Home sales dip, but GJ Realtors see hint of hope

Mortgage bankers optimistic despite slip in housing market

After a cold and slow winter, the Grand Valley real estate market is starting to show signs of spring life, real estate agents and mortgage brokers say.

The activity comes as a study shows a price decline that has set back housing prices nationally to 2004 levels. The Grand Valley hasn’t slipped that far back, though mortgage bankers said there’s no denying prices have slipped generally.

“If you bought here in 2006, you’re still ahead,” said James Pulsipher, vice president of Fidelity Mortgage.

Sherry Smith, branch manager for Cherry Creek Mortgage, was a little more optimistic, saying, “We’re seeing values coming in that are closer to late ’07 prices.”

There’s reason to think activity might get a boost as the Grand Valley market gears up for spring house-hunting, said Sandy Barger, chairwoman of the Grand Junction Area Realtors Association.

Lower prices, attractive mortgage rates and an $8,000 federal tax credit for first-time homebuyers contained in the American Recovery and Reinvestment Act are “getting people out to look,” Barger said.

So far, “We’ve had more closings in April than we had in the first three months” of 2009, Barger said.

Those first months were slow. The 328 closings were the lowest since the oil shale bust of 1982, she said.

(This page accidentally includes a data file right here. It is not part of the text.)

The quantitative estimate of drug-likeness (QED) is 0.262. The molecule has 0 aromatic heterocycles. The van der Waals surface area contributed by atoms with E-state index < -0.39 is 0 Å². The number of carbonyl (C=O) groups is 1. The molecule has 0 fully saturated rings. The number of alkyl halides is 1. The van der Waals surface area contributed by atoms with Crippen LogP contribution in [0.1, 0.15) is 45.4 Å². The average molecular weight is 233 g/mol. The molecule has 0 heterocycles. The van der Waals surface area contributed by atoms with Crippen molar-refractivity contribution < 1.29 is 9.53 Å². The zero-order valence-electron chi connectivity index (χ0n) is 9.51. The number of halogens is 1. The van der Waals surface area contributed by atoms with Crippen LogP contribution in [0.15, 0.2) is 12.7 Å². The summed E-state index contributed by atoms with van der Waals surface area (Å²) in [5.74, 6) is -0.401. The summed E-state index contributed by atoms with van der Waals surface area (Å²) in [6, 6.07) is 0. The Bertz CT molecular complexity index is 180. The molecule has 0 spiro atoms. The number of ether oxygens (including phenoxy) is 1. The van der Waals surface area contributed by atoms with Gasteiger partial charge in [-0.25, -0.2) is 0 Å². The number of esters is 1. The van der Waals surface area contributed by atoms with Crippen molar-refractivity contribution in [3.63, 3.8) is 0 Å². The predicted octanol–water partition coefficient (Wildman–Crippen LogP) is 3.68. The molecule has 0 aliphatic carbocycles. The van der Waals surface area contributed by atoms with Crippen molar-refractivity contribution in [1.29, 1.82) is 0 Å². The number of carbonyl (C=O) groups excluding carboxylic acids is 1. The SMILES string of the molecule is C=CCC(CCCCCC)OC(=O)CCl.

Those homes that did sell, however, tended to hold their prices, reflecting a basic market strength, Barger said.

If anything, the Grand Valley housing market is indeed getting back to basics, said Patti Chamberlain, assistant vice president in the mortgage division of Alpine Bank.

“We were doing fine before oil and gas exploded,” Chamberlain said. And even with the flagging energy economy, “We’re a lot more stable than we were in the early 1980s.”

After a period in which refinancing dominated the mortgage industry locally, Chamberlain said she is beginning to see more home purchases coming across her desk.

The market seems to be stabilizing, Pulsipher said, adding he’s seen volume pick up in the last month.

In general, the lower-priced homes are tending to hold their prices while higher-end residences are languishing, he said.

Interest rates are allowing buyers to reach a bit higher than they might otherwise, adding $20,000 to $25,000 to the amounts for which people seeking houses in the $200,000 range can afford, Pulsipher said.

One factor that has slowed sales in the Grand Valley, but which might result in more sales later, is the work that lenders are doing with some buyers, Smith said.

“We’re working with buyers, getting their credit scores up and finding alternate ways” of coming up with down payments, Smith said.

The $8,000 tax credit for first-time buyers could be a boon to parents who can give their children that amount toward a down payment, she said. The children can then repay their parents when the tax credit comes in, she said.

First American CoreLogic, which reports on home sales, price trends and foreclosure activity, said the Grand Junction market saw February housing prices fall 5.11 percent from February 2008. That came on the heels of a 4.36 percent drop in January 2009 prices from those of January 2008.

The Grand Valley market, where housing prices increased in recent years, still didn’t see the price spikes that other areas did, and so it will be more insulated from the settling, Pulsipher said.


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